Thursday, October 22, 2009
Boat Built for Tsunami Victims Used to Smuggle Asylum-seekers
SRI LANKAN asylum-seekers have sailed to Australia in a boat donated by Catholic charities to a devastated coastal community in the wake of the 2004 tsunami.
Thirty-two young, smiling men arrived at Flying Fish Cove at Christmas Island early yesterday after a voyage across the Indian Ocean from the east coast of SriLanka, bypassing Indonesia asa staging post on the perilous journey. A sign on the bow of the boat revealed it to be one of 10 vessels built on contract for Catholic charities Caritas and Misereor to donate to fishermen in a Tamil-dominated region on Sri Lanka's east coast following the Boxing Day tsunami in 2004, which destroyed many coastal villages.
The latest group of asylum-seekers had steered their boat to within seven nautical miles of Christmas Island when an RAAF P3 plane spotted them just west of the tiny Australian territory about 2.30am local time.
Caritas's eastern human and economic development wing, together with German Catholic charity Misereor, had donated 10 multi-day fishing boats last December to fishermen operating in the Koralaipattu North division, on the border of Batticaloa and the northeastern district of Trincomalee.
Subscribe to: Post Comments (Atom)
October 22, 2009
Australia's boat people
Stay the Bloody Hell Where You Are
The national phobia about boats from the north
WHEN Kevin Rudd became Australia’s prime minister almost two years ago, many thought they had heard the last loud discords
about asylum-seekers landing on Australia’s northern shores. But a recent increase in numbers of boat people has reignited the
issue. This is straining Mr Rudd’s pledge to soften the former conservative government’s hard edge towards asylum-seekers. It
is also testing Australia’s relations with Indonesia. In Jakarta this week for the inauguration of Susilo Bambang
Yudhoyono, Mr Rudd persuaded Indonesia’s president to accept 78 Sri Lankans for processing in the country. Australian
authorities had rescued them from a boat between Sumatra and Christmas Island, an Australian territory. A week earlier, to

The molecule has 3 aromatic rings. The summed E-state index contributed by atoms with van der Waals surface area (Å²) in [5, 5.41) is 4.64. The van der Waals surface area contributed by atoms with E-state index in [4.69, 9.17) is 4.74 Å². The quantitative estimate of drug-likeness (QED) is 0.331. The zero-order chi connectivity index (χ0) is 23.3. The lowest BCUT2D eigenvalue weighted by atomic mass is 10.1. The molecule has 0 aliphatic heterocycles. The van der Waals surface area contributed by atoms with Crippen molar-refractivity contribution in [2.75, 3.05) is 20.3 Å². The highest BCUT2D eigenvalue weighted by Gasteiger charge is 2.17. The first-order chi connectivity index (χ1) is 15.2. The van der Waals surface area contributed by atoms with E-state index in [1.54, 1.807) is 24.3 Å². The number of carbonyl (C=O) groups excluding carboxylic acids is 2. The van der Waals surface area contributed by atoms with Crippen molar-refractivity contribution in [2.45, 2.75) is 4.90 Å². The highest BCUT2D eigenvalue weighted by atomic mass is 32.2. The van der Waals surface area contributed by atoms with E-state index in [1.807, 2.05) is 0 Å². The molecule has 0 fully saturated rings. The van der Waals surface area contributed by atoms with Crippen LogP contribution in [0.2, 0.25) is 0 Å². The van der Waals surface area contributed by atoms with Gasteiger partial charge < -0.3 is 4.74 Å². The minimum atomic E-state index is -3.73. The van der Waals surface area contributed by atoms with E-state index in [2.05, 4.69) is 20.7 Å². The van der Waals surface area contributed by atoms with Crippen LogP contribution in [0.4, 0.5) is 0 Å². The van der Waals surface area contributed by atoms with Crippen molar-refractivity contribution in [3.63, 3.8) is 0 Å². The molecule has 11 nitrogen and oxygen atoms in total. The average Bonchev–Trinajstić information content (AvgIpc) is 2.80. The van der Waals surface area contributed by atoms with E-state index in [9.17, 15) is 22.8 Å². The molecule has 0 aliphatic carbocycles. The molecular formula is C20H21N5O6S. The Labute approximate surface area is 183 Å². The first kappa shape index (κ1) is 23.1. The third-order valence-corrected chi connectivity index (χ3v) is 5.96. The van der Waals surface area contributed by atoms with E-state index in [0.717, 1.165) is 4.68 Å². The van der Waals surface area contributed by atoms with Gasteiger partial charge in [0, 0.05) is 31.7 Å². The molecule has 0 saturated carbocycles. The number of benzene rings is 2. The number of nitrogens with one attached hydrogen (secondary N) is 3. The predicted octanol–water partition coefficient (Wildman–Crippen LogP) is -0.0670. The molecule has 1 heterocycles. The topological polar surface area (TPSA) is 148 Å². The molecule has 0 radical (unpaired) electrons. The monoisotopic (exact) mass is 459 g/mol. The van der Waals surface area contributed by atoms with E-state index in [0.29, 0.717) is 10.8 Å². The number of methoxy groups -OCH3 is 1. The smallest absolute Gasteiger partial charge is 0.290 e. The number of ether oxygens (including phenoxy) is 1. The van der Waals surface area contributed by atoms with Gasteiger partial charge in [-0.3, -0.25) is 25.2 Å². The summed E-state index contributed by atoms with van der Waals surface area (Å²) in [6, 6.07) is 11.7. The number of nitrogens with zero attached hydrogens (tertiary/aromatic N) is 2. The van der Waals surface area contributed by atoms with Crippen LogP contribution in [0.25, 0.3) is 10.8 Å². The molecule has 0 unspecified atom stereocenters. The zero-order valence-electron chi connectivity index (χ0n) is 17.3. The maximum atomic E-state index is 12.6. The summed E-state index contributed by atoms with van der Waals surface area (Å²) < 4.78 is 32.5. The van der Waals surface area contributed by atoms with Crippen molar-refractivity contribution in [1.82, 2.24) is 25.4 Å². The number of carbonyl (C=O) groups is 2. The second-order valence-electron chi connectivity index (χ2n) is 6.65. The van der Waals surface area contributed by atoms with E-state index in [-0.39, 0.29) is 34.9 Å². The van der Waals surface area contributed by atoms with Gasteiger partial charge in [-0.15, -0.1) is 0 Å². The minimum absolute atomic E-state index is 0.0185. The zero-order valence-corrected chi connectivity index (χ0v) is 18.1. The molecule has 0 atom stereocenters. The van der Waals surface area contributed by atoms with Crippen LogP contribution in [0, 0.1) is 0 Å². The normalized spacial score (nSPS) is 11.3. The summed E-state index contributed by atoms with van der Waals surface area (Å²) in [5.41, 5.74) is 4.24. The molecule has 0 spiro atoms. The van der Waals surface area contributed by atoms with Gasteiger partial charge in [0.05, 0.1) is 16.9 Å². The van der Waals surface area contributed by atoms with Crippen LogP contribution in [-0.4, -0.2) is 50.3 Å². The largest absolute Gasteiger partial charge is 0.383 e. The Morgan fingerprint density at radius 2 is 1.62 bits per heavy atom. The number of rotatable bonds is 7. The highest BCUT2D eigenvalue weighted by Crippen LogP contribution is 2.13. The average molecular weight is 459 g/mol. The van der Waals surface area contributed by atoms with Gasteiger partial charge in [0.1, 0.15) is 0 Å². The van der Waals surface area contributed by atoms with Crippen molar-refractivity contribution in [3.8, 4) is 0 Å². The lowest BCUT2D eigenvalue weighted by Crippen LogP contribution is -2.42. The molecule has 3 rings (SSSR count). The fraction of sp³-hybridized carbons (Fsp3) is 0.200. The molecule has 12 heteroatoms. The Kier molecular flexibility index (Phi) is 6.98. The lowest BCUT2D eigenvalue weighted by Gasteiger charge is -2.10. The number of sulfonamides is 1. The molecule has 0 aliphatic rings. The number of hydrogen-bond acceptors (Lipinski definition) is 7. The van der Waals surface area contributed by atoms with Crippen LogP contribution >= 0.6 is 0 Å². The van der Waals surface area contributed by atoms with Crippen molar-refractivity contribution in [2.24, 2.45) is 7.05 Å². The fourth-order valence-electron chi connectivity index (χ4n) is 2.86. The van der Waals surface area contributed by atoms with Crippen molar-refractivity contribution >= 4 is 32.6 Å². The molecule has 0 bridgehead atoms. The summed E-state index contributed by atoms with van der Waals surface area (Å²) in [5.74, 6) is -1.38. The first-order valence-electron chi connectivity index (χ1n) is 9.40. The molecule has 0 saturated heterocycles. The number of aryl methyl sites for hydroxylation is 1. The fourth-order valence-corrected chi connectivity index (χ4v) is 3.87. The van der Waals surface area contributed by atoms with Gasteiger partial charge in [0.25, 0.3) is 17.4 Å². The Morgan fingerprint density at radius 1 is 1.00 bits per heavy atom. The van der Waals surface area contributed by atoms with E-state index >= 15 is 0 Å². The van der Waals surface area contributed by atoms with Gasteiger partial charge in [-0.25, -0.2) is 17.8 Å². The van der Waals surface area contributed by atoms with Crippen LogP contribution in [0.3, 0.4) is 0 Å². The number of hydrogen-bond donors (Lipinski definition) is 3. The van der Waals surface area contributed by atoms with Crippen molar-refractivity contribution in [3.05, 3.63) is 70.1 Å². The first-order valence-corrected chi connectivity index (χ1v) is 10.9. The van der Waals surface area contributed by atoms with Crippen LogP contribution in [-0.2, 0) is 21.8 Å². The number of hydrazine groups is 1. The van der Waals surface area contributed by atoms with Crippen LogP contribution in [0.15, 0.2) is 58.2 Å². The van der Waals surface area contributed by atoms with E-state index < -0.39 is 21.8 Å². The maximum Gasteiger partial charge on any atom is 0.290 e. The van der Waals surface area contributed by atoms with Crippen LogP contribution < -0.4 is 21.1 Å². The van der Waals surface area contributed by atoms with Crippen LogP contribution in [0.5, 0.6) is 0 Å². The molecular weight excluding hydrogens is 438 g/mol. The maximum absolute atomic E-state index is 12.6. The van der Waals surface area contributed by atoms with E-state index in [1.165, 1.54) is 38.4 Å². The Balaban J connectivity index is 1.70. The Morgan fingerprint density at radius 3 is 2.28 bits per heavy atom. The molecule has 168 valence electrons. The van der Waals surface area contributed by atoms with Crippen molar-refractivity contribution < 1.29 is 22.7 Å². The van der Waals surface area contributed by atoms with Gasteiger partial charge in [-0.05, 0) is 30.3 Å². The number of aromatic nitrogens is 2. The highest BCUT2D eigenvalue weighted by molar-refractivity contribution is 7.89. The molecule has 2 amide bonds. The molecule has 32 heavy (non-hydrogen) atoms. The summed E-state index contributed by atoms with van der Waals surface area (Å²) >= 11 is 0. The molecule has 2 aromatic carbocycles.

oblige Mr Rudd, Indonesia’s navy intercepted a boat with 250-odd Sri Lankans heading for Australia. Now moored in West Java, its
passengers are refusing to disembark. Australia has now offered Indonesia more help to deal with boat people. In 2001 John Howard, Mr Rudd’s predecessor, exploited public
anxieties about boat people when he orderedtroops to board a Norwegian freighter, the Tampa, to stop it bringing 430 rescued
asylum-seekers to Australia. His Labor government last year ditched other harsh Howard measures. Mr Rudd’s mantra is “tough but humane”. Now in opposition, Mr Howard’s old political allies are shrilly blaming Mr Rudd for the boats’ reappearance. A year ago only
about 200 people were being held in immigration detention centres. By early this month there were 1,270, most on Christmas Island, where boat people are processed. Yet the rise also
coincides with a growth of people fleeingc onflicts in Afghanistan and Sri Lanka, which account for almost three-quarters of Australia’s detainees. And the numbers are
tiny compared with the 14,000 “unlawful non-citizens” who, authorities say, melted into Australia in 2007-08 after arriving by air and overstaying visas. Nonetheless, Mr Rudd’s approaches to Indonesia have a populist
impulse: the fears, long embedded in the Australian psyche, of swarms of arrivals in the country’s north. An opinion poll this
month by the Lowy Institute, a Sydney-based think-tank, found 76% of people are concerned about asylum seekers coming to Australia by boat. Relations with Indonesia have rarely been better. But there is another sensitive issue: Australian police’s recent decision to
reopen the case of the “Balibo Five”, Australia-based journalists whom Indonesian troops murdered during their invasion of East Timor 34 years ago. Winning Jakarta’s
co-operation on both this, and clamping down on people smugglers may be tricky.